The controversial shari’a-based penal code was enacted by the Sultan of Brunei on May 1. Invoking the same shari’a obligations, the jihadist group calling itself the Islamic State (ISIS/ISIL) enforces similar punishments in areas under its control.
Kerry’s meeting with Brunei’s Sultan Hassanal Bolkiah was one of several bilaterals held in Jakarta on the sidelines of the inauguration of Indonesia’s new leader, President Joko Widodo.
The sultan’s office said in a brief statement afterwards that the two had “discussed bilateral issues and cooperation between Brunei and the United States, and exchanged views on regional and international matters of mutual concern.”
As Kerry flew to Jakarta earlier, a senior State Department official told reporters that ISIS would top the agenda during the secretary’s meetings with various leaders. Apart from the Bruneian leader, they included the prime ministers of Malaysia, Singapore and Australia, and the Philippines’ foreign secretary.
“The bilateral meetings provide an opportunity for Secretary Kerry to consult, coordinate, and strategize on pressing issues of today,” said the official, who was speaking on condition of anonymity. “I would put at the top of the list the international effort to degrade and ultimately destroy ISIL.”
The official said this would include “the effort to combat violent extremism, to block recruitment, and to protect against the solicitation of foreign fighters – terrorist fighters from Southeast Asia to the Middle East; to guard against the return of hardened fighters to the region; debunking and denigrating extremist propaganda; blocking illicit terrorist financing, and so on.”
The official added that Kerry would speak to the leaders about ways to ensure that “Southeast Asia remains immune to the proselytizing efforts of ISIL,” as well as measures “to rebut the false ideology.”
Refuting the jihadists’ claim to be acting in accordance with Islamic principles is one of the five main thrusts of the anti-ISIS campaign spearheaded by the Obama administration.
Brunei is a former British colony located on the island of Borneo, a member of the 10-nation Association of Southeast Asian Nations (ASEAN) and one of 11 countries negotiating the proposed Trans-Pacific Partnership (TPP) free trade agreement.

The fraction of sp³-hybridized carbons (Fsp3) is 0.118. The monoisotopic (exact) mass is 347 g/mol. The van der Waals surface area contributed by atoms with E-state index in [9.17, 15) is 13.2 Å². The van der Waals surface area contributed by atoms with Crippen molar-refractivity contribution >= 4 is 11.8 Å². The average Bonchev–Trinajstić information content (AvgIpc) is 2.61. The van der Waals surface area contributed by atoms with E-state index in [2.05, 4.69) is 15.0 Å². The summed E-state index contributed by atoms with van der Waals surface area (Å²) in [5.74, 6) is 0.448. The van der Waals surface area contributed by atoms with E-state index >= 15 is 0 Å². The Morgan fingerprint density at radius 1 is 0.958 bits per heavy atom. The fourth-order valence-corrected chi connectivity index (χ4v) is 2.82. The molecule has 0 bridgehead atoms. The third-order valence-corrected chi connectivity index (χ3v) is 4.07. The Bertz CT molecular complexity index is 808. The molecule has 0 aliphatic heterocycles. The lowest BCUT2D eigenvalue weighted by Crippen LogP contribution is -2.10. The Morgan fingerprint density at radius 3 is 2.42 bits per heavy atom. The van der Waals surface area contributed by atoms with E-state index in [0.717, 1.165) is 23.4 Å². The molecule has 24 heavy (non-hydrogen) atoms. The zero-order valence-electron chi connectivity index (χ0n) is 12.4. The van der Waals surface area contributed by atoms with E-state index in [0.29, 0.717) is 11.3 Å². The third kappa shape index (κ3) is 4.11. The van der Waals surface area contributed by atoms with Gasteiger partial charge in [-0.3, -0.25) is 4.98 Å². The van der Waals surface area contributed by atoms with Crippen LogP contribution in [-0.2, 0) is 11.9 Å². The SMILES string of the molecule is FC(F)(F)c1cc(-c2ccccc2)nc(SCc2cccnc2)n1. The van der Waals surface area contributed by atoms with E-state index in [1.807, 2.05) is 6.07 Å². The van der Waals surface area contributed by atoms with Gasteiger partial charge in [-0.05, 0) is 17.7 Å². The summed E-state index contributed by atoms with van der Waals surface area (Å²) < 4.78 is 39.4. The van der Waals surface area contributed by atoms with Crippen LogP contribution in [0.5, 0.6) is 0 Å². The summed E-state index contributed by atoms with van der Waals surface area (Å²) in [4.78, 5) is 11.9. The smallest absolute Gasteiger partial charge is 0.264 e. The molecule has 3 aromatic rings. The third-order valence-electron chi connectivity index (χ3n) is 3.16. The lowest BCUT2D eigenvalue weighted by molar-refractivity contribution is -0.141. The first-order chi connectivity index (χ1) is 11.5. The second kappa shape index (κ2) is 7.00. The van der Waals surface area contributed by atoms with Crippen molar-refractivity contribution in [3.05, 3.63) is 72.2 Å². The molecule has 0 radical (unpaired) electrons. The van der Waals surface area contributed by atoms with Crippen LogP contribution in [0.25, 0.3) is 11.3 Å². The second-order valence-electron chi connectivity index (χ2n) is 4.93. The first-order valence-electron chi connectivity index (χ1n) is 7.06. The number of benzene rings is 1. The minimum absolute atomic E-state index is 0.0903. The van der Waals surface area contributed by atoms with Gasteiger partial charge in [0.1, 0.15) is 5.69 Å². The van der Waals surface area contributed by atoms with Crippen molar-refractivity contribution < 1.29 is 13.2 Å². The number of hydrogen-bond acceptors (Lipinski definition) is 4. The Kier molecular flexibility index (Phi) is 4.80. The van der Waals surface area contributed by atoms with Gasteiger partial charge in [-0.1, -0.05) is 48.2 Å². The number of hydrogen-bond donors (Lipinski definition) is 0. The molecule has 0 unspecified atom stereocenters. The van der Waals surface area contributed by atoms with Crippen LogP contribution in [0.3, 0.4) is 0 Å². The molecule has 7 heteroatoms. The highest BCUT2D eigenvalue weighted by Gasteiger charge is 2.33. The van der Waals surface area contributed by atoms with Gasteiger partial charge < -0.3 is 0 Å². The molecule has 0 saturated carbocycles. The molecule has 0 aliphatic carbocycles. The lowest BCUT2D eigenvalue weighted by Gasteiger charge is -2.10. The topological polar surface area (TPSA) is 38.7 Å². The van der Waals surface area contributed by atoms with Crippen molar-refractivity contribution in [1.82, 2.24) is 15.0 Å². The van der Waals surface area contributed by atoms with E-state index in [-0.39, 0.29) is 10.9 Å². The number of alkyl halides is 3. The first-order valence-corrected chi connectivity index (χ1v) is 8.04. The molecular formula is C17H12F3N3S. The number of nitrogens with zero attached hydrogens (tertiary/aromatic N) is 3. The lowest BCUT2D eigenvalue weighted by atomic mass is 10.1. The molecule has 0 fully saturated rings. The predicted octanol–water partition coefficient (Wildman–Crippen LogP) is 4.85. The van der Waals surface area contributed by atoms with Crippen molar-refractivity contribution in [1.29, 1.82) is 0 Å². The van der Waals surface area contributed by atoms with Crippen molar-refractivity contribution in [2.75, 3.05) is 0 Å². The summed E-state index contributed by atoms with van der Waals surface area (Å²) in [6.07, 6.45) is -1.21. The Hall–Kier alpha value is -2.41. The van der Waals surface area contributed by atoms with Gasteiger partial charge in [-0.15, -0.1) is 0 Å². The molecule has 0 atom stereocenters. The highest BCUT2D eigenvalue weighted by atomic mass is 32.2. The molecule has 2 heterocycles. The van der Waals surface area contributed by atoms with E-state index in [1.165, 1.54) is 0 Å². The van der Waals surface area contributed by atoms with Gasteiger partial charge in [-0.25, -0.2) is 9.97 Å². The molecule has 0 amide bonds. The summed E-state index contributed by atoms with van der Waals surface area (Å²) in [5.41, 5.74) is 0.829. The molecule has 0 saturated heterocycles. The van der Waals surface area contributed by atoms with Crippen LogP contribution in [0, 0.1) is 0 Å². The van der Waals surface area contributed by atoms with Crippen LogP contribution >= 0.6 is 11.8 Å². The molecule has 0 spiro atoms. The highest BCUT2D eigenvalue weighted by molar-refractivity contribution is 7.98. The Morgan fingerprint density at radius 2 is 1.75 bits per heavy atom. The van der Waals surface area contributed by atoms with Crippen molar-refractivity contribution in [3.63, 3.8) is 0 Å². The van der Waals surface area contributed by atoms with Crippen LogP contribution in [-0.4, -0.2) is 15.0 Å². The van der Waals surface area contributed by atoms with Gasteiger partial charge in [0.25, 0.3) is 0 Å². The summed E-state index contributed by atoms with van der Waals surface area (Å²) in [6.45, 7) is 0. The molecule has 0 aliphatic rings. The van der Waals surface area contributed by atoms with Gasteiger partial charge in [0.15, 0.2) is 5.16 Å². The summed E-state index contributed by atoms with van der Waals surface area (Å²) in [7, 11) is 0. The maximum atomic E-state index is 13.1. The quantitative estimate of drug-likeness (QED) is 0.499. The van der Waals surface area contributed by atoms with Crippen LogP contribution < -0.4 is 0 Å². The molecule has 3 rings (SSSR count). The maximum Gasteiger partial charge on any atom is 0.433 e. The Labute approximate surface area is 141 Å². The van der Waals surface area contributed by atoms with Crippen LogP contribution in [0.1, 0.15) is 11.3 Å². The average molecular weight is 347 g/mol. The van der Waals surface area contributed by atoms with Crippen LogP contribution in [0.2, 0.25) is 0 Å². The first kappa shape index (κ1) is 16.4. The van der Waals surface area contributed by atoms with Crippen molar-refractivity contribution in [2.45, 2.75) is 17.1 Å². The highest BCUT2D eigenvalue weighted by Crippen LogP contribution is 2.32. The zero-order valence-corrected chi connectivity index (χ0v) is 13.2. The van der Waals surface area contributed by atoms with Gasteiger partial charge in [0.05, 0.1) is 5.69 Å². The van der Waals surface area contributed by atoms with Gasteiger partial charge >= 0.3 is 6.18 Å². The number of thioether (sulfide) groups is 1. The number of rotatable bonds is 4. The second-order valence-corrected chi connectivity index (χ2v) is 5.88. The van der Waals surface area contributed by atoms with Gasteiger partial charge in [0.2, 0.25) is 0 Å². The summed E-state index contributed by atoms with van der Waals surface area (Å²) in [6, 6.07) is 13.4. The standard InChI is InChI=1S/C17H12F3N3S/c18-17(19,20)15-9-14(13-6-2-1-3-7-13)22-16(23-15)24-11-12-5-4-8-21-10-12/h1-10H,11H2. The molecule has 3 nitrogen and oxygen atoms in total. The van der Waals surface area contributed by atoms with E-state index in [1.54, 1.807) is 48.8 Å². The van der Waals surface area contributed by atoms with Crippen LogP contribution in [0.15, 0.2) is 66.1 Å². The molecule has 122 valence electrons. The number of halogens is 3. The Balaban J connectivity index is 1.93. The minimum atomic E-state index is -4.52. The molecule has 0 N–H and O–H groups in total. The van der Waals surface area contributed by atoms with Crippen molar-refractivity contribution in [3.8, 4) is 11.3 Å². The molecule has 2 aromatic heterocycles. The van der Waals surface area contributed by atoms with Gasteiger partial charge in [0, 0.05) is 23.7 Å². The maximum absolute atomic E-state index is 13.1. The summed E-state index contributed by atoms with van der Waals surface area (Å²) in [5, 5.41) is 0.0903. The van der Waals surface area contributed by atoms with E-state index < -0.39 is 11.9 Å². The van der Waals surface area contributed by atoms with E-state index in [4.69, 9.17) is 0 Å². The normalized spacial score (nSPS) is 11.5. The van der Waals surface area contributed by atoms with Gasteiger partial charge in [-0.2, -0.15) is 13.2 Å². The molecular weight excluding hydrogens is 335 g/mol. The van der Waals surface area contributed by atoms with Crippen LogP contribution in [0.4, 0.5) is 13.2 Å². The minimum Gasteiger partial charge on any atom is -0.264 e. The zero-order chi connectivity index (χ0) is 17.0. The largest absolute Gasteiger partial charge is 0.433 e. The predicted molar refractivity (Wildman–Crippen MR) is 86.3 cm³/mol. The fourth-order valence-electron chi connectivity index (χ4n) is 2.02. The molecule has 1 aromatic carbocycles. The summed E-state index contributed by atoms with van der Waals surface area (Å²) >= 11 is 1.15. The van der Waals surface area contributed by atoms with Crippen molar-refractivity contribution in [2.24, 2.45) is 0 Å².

Although smaller than Delaware and with a population below 430,000, it is viewed by the administration as strategically important, and Kerry visited twice in 2013.
Brunei’s new shari’a-based penal code, which is being implemented in stages, includes the death penalty for offenses such as apostasy, adultery, extramarital sexual relations and sodomy.
Theft of goods worth more than a stipulated value is punishable by amputation of the right hand, and anyone convicted of denigrating the teachings of the Qur’an faces lashing and imprisonment of up to 30 years.
Other offenses, punishable by imprisonment or fines, include drinking liquor in a public place, being in too close proximity to an unrelated Muslim of the opposite sex, the wearing of “indecent” clothing and committing an act of “indecent behavior” in public.
According to the wording of the penal code, “Indecent behavior is anything that tarnishes the image of Islam, depraves a person, brings bad influence, or causes anger to the person who is likely to have seen the act.”
Trying to convert a Muslim an offense
At least 20 percent of Brunei’s people are not Muslim, but many of the penalties in the new code affect non-Muslims too.
For instance, the code prohibits the proselytizing of any religion other than Islam to a Muslim or to someone with no religious affiliation. So if a Christian shared his faith with a Muslim or with someone who professed no faith, and that person embraced Christianity, the person who facilitated the conversion could be imprisoned for up to five years, or face a fine of around $16,000.
More than 100 members of Congress urged Kerry and U.S. Trade Representative Michael Froman last June to make Brunei’s continued participation in the TPP negotiations contingent on it addressing the rights violations inherent in the new penal code.
The office of the U.N. high commissioner for human rights has also criticized key elements of Brunei’s new law. Spokesman Rupert Colville said last April that stoning to death “constitutes torture or other cruel, inhuman or degrading treatment or punishment and is thus clearly prohibited” under international law.
Shari’a-based punishments including public beheadings, stoning to death, limb amputations and the death penalty for apostasy are enforced to varying degrees in several other Islamic countries, including Saudi Arabia, Pakistan, Somalia and Sudan.